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Epic Records Found a Loophole In The Billboard 200 Streaming Rules

Epic Records Found a Loophole In The Billboard 200 Streaming Rules

(Music News) How can an album that nobody has ever bought make the US Top 10 four times? It’s simple, the answer is ——> the growing power of streaming. 

Epic Records has engineered the chart feat with Epic AF, a compilation album that has never been released but it features a bunch of tracks that have been incredibly popular songs in their own right.

Since late 2014 when streaming services began their domination of the music industry, the Billboard 200 album chart has counted 1,500 streams or ten paid downloads of a song as equivalent to one album sale. The catch? This is only the case if the song in question is attached to an album. If it’s not, those streams and downloads count for nothing.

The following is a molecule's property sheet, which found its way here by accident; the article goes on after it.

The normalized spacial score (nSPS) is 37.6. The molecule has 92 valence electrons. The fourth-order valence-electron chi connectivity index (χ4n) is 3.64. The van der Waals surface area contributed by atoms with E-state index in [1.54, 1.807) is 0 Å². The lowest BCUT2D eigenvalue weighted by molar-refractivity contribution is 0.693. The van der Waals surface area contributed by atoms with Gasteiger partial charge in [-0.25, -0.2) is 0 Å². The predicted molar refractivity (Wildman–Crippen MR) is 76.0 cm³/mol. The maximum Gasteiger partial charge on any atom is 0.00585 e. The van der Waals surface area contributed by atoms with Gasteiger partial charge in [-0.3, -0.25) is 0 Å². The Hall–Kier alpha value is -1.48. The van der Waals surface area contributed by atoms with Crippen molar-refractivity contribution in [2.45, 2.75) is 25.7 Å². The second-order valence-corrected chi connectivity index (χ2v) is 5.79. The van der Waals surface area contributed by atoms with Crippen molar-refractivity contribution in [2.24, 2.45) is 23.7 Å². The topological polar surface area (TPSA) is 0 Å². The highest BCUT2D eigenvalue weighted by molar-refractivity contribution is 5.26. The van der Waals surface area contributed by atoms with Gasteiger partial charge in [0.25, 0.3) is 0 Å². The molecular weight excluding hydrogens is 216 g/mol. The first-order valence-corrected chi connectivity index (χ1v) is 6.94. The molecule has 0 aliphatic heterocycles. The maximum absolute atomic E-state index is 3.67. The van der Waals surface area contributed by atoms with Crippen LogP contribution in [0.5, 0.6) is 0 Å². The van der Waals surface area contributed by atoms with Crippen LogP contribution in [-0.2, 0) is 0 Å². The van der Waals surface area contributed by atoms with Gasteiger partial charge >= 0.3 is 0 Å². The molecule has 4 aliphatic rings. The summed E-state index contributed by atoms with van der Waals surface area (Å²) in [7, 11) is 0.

Epic Records figured that there must be a way around this fiddly little issue as many of their artists’ viral tunes were being wasted simply because they were not yet on an album. Their solution was to collate those songs into their own compilation record so they could count towards the chart, which still stands as a key marketing tool for labels.
Dave Bakula, a senior analyst for Nielsen Music, which runs the Billboard 200, told the New York Times that Epic Records was “trying to manipulate the charts” by finding a loophole in its rules yet praised them for “being creative and having enough of a stable of big-name artists and big songs” to make an unconventional impact. “It feels a little bit like a ‘Now That’s What I Call Music!’ record for streaming services,” he said.

Sony, which owns Epic Records, is reportedly planning another compilation album featuring more pop acts.


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